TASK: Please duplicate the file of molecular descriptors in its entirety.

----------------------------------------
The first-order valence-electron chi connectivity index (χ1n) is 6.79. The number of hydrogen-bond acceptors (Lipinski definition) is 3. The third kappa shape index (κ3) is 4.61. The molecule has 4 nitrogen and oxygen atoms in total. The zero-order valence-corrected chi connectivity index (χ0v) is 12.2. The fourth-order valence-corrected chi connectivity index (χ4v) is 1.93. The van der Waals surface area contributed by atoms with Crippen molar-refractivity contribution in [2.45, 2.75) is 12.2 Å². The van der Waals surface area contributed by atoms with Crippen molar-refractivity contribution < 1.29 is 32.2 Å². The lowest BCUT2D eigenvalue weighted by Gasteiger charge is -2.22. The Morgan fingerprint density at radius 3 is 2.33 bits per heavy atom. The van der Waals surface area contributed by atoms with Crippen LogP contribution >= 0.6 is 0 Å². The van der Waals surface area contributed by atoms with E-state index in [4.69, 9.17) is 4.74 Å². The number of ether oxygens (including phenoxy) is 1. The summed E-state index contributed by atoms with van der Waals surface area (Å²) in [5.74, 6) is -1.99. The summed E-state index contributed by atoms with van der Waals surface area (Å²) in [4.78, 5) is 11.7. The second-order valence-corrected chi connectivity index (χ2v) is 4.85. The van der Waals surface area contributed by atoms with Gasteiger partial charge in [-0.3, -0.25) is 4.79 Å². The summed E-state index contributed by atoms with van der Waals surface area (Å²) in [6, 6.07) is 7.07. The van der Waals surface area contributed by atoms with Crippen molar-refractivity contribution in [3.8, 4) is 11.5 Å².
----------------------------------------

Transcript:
The first-order valence-electron chi connectivity index (χ1n) is 6.79. The number of hydrogen-bond acceptors (Lipinski definition) is 3. The third kappa shape index (κ3) is 4.61. The molecule has 4 nitrogen and oxygen atoms in total. The zero-order valence-corrected chi connectivity index (χ0v) is 12.2. The fourth-order valence-corrected chi connectivity index (χ4v) is 1.93. The van der Waals surface area contributed by atoms with Crippen molar-refractivity contribution in [2.45, 2.75) is 12.2 Å². The van der Waals surface area contributed by atoms with Crippen molar-refractivity contribution < 1.29 is 32.2 Å². The lowest BCUT2D eigenvalue weighted by Gasteiger charge is -2.22. The Morgan fingerprint density at radius 3 is 2.33 bits per heavy atom. The van der Waals surface area contributed by atoms with Crippen LogP contribution >= 0.6 is 0 Å². The van der Waals surface area contributed by atoms with E-state index in [4.69, 9.17) is 4.74 Å². The number of ether oxygens (including phenoxy) is 1. The summed E-state index contributed by atoms with van der Waals surface area (Å²) in [5.74, 6) is -1.99. The summed E-state index contributed by atoms with van der Waals surface area (Å²) in [4.78, 5) is 11.7. The second-order valence-corrected chi connectivity index (χ2v) is 4.85. The van der Waals surface area contributed by atoms with Gasteiger partial charge in [-0.3, -0.25) is 4.79 Å². The summed E-state index contributed by atoms with van der Waals surface area (Å²) in [6, 6.07) is 7.07. The van der Waals surface area contributed by atoms with Crippen molar-refractivity contribution in [3.8, 4) is 11.5 Å².